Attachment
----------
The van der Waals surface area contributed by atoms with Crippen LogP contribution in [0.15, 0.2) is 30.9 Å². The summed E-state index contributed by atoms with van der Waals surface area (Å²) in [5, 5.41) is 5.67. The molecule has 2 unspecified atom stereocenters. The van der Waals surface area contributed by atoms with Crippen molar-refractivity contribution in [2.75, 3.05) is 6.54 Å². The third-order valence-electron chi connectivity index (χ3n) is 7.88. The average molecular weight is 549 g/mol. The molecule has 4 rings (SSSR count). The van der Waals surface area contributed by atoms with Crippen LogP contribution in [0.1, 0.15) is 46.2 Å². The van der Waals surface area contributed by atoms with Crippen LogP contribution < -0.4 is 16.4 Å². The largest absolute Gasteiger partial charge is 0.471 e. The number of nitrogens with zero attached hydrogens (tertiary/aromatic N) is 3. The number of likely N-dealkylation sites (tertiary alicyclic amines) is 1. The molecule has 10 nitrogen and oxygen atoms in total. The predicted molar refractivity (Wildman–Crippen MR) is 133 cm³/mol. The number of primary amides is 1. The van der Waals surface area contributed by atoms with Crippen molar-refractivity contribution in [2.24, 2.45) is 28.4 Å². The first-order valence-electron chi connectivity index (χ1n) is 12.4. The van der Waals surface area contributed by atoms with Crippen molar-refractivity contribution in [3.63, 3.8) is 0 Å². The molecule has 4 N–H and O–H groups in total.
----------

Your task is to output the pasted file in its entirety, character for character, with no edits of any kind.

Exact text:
The van der Waals surface area contributed by atoms with Crippen LogP contribution in [0.15, 0.2) is 30.9 Å². The summed E-state index contributed by atoms with van der Waals surface area (Å²) in [5, 5.41) is 5.67. The molecule has 2 unspecified atom stereocenters. The van der Waals surface area contributed by atoms with Crippen molar-refractivity contribution in [2.75, 3.05) is 6.54 Å². The third-order valence-electron chi connectivity index (χ3n) is 7.88. The average molecular weight is 549 g/mol. The molecule has 4 rings (SSSR count). The van der Waals surface area contributed by atoms with Crippen LogP contribution in [0.1, 0.15) is 46.2 Å². The van der Waals surface area contributed by atoms with Crippen LogP contribution < -0.4 is 16.4 Å². The largest absolute Gasteiger partial charge is 0.471 e. The number of nitrogens with zero attached hydrogens (tertiary/aromatic N) is 3. The number of likely N-dealkylation sites (tertiary alicyclic amines) is 1. The molecule has 10 nitrogen and oxygen atoms in total. The predicted molar refractivity (Wildman–Crippen MR) is 133 cm³/mol. The number of primary amides is 1. The van der Waals surface area contributed by atoms with Crippen molar-refractivity contribution in [2.24, 2.45) is 28.4 Å². The first-order valence-electron chi connectivity index (χ1n) is 12.4. The van der Waals surface area contributed by atoms with Crippen molar-refractivity contribution in [3.63, 3.8) is 0 Å². The molecule has 4 N–H and O–H groups in total.